Originally posted on NESN.com  |  Last updated 1/21/13
FOXBORO, Mass. — Coming in to Sunday night’s game, the Patriots had a big advantage over the Ravens from the first time the two teams faced each other — a revamped secondary. Unfortunately, that upgrade in the defensive backfield didn’t last long in the AFC Championship Game, as newcomer Aqib Talib got injured with just over five minutes left in the first quarter. After the injury, every set of binoculars in the Gillette Stadium press box was fixated on Talib for the rest of the game, waiting to see if he would shed his winter cap and heavy cape and emerge from the bench. He never emerged. Talib went down with what the Patriots called a thigh injury, and he was questionable from the first quarter on. In the first 9 1/2 minutes of the game that he was on the field, he was making solid play after solid play, trailing receivers down the field and getting his hand in between Anquan Boldin and the football. Talib presented an intriguing matchup for the veteran receiver. Both players are 6-foot-1 and over 200 pounds, and both are known more for their physical play than their speed. Early in the game, Talib was winning that matchup. But after Talib went down with the injury, it forced Kyle Arrington to move outside and Marquice Cole to come in to cover the slot. When Boldin was in the slot, he overmatched the fourth-string Patriots cornerback. After Talib’s thigh injury — which he aggravated in style on a pass breakup — Boldin had five receptions for 60 yards and two touchdowns on six targets. Before Talib went down he was targeted two times without a reception. Bill Belichick wasn’t very talkative after the game, and just repeated that the team had to make adjustments when Talib went down when he was asked several times about the cornerback’s injury. Arrington and Devin McCourty didn’t want to place any blame on their performance in the secondary on Talib’s injury. “We adjust and we moved on. We know what we had to do to go on,” said McCourty. “We are always prepared for a guy that goes down but injures always stink when they happen in the middle of a game like that.” One of the keys to stopping the Ravens was to limit their deep passes. It was a small sample, but the Patriots did a great job of stopping Flacco and the Baltimore passing attack before Talib went down, and seriously struggled in the second half. “Nothing changed,” said Arrington. “We kept the same game plan, so like I said, kudos to them for making in-game adjustments and getting to that 11 personnel, hurry up offense [and] fast tempo. We just couldn’t get off the field.” Talib made a major impact on the divisional round game of the playoffs last Sunday. He trailed Andre Johnson around the field and allowed seven receptions for 71 yards on 10 targets — not amazing numbers, but impressive nonetheless since he was facing one of the best wideouts in the league. Safety Steve Gregory downplayed the impact of Talib’s injury like his defensive back teammates did, and explained it was on the rest of the secondary to step up in his absence. “It doesn’t matter who is in there, what guy has to be able to step up and play,” said Gregory. “We need to just find a way to go out there and make plays and give ourselves a chance to win the football game. Just overall we didn’t do that today.” As much as the Patriots want to dismiss the impact that Talib’s injury had on the game, it was among many reasons why the Patriots were knocked out by Baltimore. The injury forced Cole into the game, who’s only played 199 snaps all season. The slot corner hasn’t played since Week 16 against Jacksonville. After Talib went down, Boldin went off and Flacco started firing bullets into the New England defense. The Patriots’ defense had to stay on the field for what seemed like forever on every possession and the offense didn’t help much by failing to score in the third and fourth quarters. Talib is a free agent after this season, and Belichick and the Patriots’ front office will have an important decision to make regarding the cornerback’s future this offseason.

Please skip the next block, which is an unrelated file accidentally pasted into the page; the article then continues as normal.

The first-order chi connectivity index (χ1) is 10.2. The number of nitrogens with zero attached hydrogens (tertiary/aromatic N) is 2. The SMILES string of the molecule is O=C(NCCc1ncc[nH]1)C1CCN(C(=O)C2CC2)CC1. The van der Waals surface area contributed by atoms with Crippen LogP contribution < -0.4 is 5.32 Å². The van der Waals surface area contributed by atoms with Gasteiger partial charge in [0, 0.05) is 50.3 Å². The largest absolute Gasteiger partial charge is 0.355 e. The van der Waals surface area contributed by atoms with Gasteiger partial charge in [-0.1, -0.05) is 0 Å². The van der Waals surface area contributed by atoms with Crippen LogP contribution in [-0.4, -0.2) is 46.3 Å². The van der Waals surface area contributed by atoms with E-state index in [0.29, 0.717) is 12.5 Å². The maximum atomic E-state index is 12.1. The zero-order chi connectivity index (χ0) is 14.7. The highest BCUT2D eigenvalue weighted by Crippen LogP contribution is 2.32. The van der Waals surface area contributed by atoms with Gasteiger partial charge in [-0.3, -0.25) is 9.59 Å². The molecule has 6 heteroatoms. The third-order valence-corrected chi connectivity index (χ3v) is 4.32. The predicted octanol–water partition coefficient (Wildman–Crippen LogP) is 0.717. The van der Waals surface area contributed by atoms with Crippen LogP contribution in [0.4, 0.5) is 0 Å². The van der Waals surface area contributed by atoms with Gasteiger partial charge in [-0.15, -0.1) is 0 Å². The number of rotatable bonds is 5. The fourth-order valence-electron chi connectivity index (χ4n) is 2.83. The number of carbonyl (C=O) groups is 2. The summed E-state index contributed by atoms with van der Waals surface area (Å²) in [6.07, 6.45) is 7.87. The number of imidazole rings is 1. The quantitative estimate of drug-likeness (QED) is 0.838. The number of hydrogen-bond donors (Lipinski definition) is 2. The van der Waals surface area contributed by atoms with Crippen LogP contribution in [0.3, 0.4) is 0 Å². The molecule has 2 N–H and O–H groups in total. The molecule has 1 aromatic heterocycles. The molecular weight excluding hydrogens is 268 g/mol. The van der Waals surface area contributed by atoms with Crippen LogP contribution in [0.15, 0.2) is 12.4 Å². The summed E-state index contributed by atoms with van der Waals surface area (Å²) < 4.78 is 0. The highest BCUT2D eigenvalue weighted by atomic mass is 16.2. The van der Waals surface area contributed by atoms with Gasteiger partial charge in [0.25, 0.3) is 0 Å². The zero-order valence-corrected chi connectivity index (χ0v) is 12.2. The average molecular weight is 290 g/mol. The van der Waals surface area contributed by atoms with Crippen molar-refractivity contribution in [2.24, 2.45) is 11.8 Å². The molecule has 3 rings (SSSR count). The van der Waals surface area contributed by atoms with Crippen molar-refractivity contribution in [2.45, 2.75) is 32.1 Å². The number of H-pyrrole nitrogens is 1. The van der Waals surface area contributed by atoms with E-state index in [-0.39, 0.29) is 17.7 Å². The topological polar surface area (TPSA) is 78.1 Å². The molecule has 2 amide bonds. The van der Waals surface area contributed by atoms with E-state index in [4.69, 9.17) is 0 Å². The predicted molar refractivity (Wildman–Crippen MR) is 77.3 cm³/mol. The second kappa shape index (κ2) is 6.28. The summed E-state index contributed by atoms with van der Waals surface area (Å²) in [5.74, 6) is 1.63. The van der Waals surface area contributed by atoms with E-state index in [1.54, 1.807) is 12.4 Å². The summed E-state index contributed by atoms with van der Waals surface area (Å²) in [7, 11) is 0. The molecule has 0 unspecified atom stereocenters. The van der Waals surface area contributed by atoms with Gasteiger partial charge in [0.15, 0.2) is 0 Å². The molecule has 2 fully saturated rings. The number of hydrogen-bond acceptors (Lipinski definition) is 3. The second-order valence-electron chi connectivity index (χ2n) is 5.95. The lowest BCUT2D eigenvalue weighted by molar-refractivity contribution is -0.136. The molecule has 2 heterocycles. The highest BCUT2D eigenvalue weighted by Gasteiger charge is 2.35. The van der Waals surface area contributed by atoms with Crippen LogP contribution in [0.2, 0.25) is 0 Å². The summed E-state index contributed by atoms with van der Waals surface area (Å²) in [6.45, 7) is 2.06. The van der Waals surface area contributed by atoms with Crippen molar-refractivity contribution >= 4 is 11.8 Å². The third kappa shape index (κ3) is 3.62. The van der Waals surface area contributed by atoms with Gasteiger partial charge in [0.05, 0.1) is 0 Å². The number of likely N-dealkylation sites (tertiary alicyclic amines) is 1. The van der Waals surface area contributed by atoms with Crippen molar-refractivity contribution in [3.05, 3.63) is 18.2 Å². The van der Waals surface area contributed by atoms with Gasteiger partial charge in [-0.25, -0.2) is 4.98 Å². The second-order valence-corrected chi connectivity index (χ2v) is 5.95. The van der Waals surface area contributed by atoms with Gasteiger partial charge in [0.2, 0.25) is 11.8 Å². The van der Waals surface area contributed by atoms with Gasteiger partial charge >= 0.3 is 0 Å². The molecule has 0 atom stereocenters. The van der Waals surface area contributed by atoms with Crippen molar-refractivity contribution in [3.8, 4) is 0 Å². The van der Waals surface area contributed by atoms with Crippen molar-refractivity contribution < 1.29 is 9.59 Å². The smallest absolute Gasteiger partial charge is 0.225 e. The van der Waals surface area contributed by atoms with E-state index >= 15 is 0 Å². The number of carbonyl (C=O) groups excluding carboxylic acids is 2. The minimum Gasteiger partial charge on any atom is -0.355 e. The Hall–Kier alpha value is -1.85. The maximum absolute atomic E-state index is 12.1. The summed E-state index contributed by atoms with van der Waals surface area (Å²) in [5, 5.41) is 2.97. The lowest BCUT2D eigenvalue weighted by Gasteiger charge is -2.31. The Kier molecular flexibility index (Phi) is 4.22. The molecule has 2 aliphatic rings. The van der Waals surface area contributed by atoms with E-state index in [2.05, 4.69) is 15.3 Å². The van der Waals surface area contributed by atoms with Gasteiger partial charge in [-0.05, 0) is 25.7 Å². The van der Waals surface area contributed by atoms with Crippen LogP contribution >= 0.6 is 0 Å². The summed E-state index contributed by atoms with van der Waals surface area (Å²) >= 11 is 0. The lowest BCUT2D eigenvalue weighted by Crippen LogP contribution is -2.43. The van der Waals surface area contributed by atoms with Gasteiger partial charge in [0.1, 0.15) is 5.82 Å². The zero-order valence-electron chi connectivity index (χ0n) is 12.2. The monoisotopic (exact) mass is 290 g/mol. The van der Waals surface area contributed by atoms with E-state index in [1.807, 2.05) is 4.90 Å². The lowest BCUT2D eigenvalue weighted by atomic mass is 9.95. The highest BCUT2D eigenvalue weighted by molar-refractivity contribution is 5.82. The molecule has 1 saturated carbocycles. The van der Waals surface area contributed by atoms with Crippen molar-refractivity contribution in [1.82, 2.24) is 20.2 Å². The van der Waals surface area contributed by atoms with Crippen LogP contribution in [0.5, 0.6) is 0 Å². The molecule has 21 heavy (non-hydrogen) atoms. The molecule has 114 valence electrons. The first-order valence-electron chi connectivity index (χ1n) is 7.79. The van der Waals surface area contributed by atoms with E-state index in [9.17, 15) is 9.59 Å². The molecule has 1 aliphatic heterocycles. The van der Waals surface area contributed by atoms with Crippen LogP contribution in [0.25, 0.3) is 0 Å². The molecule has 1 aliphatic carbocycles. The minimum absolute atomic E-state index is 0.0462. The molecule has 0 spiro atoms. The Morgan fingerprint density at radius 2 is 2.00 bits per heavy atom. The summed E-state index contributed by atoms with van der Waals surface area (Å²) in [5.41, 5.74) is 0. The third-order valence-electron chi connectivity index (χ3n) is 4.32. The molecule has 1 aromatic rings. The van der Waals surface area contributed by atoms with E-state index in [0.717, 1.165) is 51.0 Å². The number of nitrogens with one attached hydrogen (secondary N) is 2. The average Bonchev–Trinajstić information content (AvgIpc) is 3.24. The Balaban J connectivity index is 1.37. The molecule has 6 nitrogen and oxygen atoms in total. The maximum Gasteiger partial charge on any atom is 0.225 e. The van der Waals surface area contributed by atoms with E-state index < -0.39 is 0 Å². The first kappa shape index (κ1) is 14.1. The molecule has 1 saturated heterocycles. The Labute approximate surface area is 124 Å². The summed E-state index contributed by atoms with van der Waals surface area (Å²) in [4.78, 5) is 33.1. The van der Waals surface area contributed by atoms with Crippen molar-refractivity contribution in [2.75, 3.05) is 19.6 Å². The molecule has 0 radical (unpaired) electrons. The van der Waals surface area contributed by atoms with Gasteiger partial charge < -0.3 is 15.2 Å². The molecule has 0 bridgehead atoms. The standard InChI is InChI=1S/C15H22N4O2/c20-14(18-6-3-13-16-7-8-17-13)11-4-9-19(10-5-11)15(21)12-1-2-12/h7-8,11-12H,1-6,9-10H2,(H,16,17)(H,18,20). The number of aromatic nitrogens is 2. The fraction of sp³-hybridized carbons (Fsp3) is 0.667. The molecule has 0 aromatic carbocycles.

This article first appeared on NESN.com and was syndicated with permission.

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